According to a report from Berkeley University, a new generation of computer climate models indicates there are limits to the planet’s ability to absorb increased emissions of carbon dioxide. The new computer model includes the effects of Earth’s carbon cycle.
The climate modeling study was published this week in Proceedings of the National Academy of Sciences by Inez Y. Fung and colleagues.
“Currently, the land and oceans absorb about half of the carbon dioxide produced by human activity, most of it resulting from the burning of fossil fuels,” Fung said.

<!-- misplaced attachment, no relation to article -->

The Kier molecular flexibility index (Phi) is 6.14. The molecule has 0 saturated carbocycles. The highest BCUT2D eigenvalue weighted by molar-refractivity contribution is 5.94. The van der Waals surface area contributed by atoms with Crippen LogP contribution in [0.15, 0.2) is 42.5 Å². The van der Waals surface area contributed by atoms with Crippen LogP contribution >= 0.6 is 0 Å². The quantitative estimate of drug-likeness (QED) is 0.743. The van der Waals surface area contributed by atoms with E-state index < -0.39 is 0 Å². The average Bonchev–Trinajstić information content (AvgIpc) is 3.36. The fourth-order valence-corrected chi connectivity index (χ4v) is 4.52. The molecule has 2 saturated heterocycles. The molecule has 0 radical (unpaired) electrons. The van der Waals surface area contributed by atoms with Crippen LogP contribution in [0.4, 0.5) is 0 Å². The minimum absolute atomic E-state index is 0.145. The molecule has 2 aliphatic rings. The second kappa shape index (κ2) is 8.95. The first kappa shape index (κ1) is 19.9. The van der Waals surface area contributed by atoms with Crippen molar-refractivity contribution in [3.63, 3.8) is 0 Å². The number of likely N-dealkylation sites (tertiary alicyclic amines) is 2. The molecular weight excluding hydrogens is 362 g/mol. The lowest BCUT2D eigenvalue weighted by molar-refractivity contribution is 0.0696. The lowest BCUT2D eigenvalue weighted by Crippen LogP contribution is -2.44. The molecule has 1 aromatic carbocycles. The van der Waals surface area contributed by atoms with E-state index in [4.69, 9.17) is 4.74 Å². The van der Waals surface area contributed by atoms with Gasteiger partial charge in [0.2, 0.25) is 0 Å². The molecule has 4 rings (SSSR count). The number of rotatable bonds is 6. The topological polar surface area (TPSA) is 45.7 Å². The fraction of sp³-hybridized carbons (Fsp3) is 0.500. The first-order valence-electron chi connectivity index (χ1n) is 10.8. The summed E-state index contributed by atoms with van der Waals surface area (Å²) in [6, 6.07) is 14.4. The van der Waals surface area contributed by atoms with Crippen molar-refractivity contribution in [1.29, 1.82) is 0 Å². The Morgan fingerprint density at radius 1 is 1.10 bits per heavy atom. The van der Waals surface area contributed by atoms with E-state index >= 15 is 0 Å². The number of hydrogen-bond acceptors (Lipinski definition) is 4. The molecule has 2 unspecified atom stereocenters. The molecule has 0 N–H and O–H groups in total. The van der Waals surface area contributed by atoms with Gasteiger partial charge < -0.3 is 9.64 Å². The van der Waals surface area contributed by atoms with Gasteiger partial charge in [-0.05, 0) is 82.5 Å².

Some scientists have suggested that the land and oceans will continue to absorb more and more CO2 as fossil fuel emissions increase, making plants flourish and the oceans bloom.
Fung’s computer model, however, indicates that the “breathing biosphere” can absorb carbon only so fast. Beyond a certain point, the planet will not be able to keep up with carbon dioxide emissions.
“The reason is very simple,” Fung said. “Plants are happy growing at a certain rate, and though they can accelerate to a certain extent with more CO2, the rate is limited by metabolic reactions in the plant, by water and nutrient availability, et cetera.”
For more information, read the Press Release.